by Susan Seyfarth
I'll say it right up front: I don't read to improve my mind.
Reading does improve my mind, of course, but it's just a fringe benefit. I read to be entertained. I read to be taken away. I read to get sucked in, carried along, then spat out, exhausted but satisfied. I read to see characters I love grow, change & earn their happy endings.
I read because sometimes characters become so real to me that I keep thinking about them well after The End. I hear their voices in my head, the particular cadence of their speech. They turn up in my dreams.
If I find an author who can give me those kinds of characters plus the happy ending I love so much, I'm a fan for life. I'll gorge on their backlist then gnash my teeth, mutter bad-tempered things about slow writers & wait for a new book to come out.
So imagine my surprise when I found myself crushing on Dennis Lehane.
The characters are everything I could want but Dennis Lehane isn't exactly Mr. Happy Ending.
Remember Mystic River? It came out as a movie several years ago--Sean Penn, Tim Robbins, Kevin Bacon? Three kids in Boston who used to be friends until one of them got snatched off the street by child molesters? That was Dennis Lehane.
Remember Gone, Baby, Gone? Another book-turned-movie. Came out last year, Ben Affleck's directorial debut, earned his little brother Casey a Best Actor nomination? The one about a little girl's kidnapping & the PIs who investigate? Also Dennis Lehane.
I enjoyed the movies. But I wasn't hooked. Not until my husband brought home Shutter Island from the library. Shutter Island starts out like a traditional dectective novel. A U. S. Marshall is called to a remote island off the coast of Massachusetts to investigate the disappearance of an inmate from a hospital for the criminally insane. And you roll through 2/3s of the book totally buying it.
And then the final third unspools & you think, "Wait. I didn't sign up for this. I was supposed to get a detective novel. Good guys taking it on the chin, then rising up in triumph. I didn't sign up for...for...for THIS."
Because what you get is totally different from what you're led to expect. And it's a mark of Lehane's immense talent that when it's all said & done, you're satisfied. You think, "Okay, not what I was hoping for, but it was the only way. I see that now. If I had been paying attention, I'd have seen it sooner."
I'm being purposefully vague because I don't want to unload any spoilers on you. I'll only say this: The book jacket actually says "Nothing is what it seems." But do you believe it? Of course not. Lehane takes you by the hand & says, "Pay no attention to that. We're going this way." And you go. He's that good.
After I finished the book, though I realized what really impressed me about it. As a writer, I know how hard it is to keep several balls in the air. Try writing a sex scene or a fight scene sometime--it's like being schizophrenic. You have to keep track of the physical action, the emotional consequences of that action, & then keep moving the plot forward at the same time. It's one scene--five to ten pages--and it's exhausting.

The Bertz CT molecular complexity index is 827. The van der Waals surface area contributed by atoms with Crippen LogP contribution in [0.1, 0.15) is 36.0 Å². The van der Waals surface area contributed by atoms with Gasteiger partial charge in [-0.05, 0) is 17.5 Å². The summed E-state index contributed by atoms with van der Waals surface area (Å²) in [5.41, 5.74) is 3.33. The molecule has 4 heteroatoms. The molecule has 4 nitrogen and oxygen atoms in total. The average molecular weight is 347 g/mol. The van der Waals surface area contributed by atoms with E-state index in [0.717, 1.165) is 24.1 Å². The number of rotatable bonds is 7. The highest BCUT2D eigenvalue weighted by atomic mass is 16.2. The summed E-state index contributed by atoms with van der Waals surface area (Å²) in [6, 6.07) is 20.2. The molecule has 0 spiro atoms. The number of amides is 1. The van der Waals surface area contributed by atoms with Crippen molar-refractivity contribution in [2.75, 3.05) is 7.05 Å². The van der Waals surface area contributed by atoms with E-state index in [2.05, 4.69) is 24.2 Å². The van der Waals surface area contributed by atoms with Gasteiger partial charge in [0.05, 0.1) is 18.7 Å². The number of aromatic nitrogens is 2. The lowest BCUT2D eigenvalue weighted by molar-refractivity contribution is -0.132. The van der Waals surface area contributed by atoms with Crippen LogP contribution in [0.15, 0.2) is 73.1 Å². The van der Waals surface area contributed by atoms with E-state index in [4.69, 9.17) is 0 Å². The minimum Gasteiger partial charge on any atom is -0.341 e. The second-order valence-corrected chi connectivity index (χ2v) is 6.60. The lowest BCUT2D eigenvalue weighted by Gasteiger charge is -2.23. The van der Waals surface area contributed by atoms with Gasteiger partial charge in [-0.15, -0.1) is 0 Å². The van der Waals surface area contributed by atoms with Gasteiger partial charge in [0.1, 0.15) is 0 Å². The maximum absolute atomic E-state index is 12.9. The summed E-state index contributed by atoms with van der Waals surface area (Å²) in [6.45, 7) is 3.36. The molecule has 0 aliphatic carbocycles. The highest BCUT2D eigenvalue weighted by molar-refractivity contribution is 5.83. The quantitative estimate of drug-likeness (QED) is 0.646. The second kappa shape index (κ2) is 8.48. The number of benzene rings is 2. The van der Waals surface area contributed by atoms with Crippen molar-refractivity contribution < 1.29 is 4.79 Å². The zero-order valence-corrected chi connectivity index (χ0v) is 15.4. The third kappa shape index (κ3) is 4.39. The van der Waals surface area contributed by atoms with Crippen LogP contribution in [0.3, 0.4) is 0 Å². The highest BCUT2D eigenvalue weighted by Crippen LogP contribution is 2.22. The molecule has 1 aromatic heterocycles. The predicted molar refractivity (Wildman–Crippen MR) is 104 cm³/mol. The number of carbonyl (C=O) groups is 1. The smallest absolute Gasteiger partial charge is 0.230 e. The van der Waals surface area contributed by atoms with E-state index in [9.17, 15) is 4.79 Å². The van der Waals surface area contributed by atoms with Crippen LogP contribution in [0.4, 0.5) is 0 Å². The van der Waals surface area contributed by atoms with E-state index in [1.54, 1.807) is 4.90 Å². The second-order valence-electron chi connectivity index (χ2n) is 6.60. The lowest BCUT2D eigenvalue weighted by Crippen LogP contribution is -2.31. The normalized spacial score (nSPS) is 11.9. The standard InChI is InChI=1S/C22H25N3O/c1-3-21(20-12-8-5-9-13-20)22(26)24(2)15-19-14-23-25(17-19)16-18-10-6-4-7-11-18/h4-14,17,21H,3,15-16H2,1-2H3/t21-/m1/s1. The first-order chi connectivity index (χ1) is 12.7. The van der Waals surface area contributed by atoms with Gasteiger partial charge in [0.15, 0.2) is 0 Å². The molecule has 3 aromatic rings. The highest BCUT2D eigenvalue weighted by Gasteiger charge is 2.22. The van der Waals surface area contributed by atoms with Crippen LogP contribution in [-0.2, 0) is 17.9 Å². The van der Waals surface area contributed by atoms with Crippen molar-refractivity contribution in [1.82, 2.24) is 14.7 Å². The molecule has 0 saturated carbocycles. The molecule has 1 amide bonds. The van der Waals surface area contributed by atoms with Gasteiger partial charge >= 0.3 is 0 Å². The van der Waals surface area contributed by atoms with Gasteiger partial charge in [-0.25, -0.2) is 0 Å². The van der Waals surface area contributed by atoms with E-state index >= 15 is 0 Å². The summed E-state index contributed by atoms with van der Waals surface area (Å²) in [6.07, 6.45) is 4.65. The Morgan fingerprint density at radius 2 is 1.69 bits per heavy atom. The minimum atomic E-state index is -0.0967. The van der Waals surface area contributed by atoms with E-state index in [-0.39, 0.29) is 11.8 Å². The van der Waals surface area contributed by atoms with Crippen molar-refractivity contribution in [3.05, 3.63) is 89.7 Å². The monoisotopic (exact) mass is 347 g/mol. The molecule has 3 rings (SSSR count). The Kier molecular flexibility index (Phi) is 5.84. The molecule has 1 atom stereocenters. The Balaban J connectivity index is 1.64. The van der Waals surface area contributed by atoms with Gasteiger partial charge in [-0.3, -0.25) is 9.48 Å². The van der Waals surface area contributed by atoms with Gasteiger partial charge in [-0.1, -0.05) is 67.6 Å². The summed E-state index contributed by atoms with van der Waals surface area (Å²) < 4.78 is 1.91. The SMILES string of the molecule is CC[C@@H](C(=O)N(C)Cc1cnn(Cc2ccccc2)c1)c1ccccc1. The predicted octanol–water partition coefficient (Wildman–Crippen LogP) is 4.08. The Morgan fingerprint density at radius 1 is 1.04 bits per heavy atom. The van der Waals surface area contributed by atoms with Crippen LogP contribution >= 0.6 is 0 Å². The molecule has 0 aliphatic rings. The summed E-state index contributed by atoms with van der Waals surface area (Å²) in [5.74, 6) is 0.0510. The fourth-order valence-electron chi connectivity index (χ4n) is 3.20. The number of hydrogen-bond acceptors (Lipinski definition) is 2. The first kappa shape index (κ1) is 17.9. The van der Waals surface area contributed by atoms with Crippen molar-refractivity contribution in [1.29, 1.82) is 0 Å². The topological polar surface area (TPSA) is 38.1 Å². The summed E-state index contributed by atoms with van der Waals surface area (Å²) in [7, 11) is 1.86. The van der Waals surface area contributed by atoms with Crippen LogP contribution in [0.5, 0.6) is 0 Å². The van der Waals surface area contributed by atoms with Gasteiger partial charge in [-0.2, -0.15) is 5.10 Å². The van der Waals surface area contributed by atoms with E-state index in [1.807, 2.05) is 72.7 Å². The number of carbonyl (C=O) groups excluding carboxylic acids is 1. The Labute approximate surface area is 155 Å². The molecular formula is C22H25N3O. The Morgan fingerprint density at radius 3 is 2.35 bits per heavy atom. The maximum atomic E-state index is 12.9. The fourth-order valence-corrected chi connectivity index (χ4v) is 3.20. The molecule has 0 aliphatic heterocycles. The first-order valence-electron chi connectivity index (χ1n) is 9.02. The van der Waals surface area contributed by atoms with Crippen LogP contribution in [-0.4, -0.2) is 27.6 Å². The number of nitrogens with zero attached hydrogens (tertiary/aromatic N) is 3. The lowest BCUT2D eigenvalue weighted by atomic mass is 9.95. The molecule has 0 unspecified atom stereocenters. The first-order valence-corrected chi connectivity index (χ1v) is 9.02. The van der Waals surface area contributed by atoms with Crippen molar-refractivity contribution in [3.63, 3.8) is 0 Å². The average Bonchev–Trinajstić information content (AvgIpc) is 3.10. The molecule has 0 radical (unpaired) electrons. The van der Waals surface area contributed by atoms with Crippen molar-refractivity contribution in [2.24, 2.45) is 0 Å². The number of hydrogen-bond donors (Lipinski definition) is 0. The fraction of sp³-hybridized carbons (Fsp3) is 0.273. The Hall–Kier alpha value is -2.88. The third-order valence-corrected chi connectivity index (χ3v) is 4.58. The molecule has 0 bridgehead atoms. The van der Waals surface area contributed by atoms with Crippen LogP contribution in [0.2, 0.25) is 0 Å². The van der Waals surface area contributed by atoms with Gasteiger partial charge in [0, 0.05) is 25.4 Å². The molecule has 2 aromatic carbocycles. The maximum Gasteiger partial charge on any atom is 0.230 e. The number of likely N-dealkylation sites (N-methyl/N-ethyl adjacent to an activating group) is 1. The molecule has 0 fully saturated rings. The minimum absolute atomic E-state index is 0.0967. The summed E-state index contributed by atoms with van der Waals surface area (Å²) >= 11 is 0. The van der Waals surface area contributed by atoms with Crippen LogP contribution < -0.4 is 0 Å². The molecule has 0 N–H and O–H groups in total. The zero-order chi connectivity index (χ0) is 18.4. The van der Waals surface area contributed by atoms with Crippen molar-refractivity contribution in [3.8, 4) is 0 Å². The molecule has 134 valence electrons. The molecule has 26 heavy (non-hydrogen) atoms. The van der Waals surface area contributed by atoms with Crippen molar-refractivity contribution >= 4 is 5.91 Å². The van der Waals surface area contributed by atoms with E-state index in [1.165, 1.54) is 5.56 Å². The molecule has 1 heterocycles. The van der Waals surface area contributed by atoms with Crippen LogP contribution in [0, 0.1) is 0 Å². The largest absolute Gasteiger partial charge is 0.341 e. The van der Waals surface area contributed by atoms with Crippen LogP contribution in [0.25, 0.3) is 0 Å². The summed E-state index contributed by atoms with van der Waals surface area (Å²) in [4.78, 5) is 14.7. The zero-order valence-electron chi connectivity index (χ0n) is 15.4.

Then I thought about Lehane writing an entire novel in which he knows the reader is going to think one thing is happening while meanwhile an entirely different reality is spinning out before our eyes. But we don't see behind the curtain until close to the end of the book. So he had to write an entire novel in which every single scene had to work on two levels--the surface level he'd encouraged us as readers to buy, then the ultimate reality which he as a writer had to make inevitable so that we'd get to the end of the book & think, "Of course. I should have known. I should have seen it sooner." But that's the trick. We did see it sooner. We saw everything. He laid it right out there. We just didn't get it.
So here I am, the most devoted hearts-and-flowers romance reader you're ever going to find, nursing a killer crush on a guy who takes me to some of the darkest, sickest corners the human psyche has to offer. And why? Because he's a damn good writer. Too good to resist.
Just try him. If you don't like him, that's okay. He's not the most comfortable of reads. But if you do like him, you're going to track me down me in San Fran next week to shake my hand. Either that or to punch me in the nose for getting you hooked on the literary version of crack cocaine.
Start with Shutter Island. They're making a movie of it as we speak (Scorcese!) so there's no time to waste.
So tell me--have you ever found yourself in love with something--a book, a food, a TV show, a person--that completely surprised you & everybody who knows you? Have you ever had a crush that was wildly out of character? When was the last time your heart surprised you?